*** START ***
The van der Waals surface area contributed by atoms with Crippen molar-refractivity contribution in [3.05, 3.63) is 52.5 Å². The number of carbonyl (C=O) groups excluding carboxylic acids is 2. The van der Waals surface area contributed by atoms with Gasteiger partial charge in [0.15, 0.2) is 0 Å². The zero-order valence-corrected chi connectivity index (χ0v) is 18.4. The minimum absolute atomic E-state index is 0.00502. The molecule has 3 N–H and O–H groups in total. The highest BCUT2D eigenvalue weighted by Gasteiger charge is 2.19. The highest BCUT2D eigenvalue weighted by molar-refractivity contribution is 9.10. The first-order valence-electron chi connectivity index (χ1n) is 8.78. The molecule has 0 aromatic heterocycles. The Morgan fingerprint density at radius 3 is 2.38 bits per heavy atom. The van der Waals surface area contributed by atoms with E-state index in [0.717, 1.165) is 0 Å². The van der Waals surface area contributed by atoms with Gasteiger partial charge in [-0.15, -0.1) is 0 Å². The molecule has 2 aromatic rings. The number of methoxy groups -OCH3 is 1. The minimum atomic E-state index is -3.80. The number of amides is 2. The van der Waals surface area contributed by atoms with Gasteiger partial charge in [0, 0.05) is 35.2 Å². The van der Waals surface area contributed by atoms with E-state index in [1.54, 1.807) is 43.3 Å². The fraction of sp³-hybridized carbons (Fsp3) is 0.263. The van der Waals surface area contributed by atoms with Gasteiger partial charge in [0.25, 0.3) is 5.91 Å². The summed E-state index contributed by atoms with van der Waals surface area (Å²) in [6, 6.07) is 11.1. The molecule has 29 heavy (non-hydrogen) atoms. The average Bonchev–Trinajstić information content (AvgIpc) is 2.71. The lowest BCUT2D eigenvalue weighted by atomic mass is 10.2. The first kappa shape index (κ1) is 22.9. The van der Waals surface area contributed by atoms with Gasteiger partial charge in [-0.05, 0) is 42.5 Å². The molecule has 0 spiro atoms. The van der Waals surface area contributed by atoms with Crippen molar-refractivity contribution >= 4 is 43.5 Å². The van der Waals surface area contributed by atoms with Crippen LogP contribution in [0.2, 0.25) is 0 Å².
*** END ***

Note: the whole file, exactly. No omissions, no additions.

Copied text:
The van der Waals surface area contributed by atoms with Crippen molar-refractivity contribution in [3.05, 3.63) is 52.5 Å². The number of carbonyl (C=O) groups excluding carboxylic acids is 2. The van der Waals surface area contributed by atoms with Gasteiger partial charge in [0.15, 0.2) is 0 Å². The zero-order valence-corrected chi connectivity index (χ0v) is 18.4. The minimum absolute atomic E-state index is 0.00502. The molecule has 3 N–H and O–H groups in total. The highest BCUT2D eigenvalue weighted by Gasteiger charge is 2.19. The highest BCUT2D eigenvalue weighted by molar-refractivity contribution is 9.10. The first-order valence-electron chi connectivity index (χ1n) is 8.78. The molecule has 0 aromatic heterocycles. The Morgan fingerprint density at radius 3 is 2.38 bits per heavy atom. The van der Waals surface area contributed by atoms with E-state index in [0.717, 1.165) is 0 Å². The van der Waals surface area contributed by atoms with Gasteiger partial charge in [-0.15, -0.1) is 0 Å². The molecule has 2 aromatic rings. The number of methoxy groups -OCH3 is 1. The minimum atomic E-state index is -3.80. The number of amides is 2. The van der Waals surface area contributed by atoms with Gasteiger partial charge in [0, 0.05) is 35.2 Å². The van der Waals surface area contributed by atoms with E-state index in [1.54, 1.807) is 43.3 Å². The fraction of sp³-hybridized carbons (Fsp3) is 0.263. The van der Waals surface area contributed by atoms with Gasteiger partial charge in [0.25, 0.3) is 5.91 Å². The summed E-state index contributed by atoms with van der Waals surface area (Å²) in [6, 6.07) is 11.1. The molecule has 29 heavy (non-hydrogen) atoms. The average Bonchev–Trinajstić information content (AvgIpc) is 2.71. The lowest BCUT2D eigenvalue weighted by atomic mass is 10.2. The first kappa shape index (κ1) is 22.9. The van der Waals surface area contributed by atoms with Gasteiger partial charge in [-0.05, 0) is 42.5 Å². The molecule has 0 spiro atoms. The van der Waals surface area contributed by atoms with Crippen molar-refractivity contribution >= 4 is 43.5 Å². The van der Waals surface area contributed by atoms with Crippen LogP contribution in [0.2, 0.25) is 0 Å².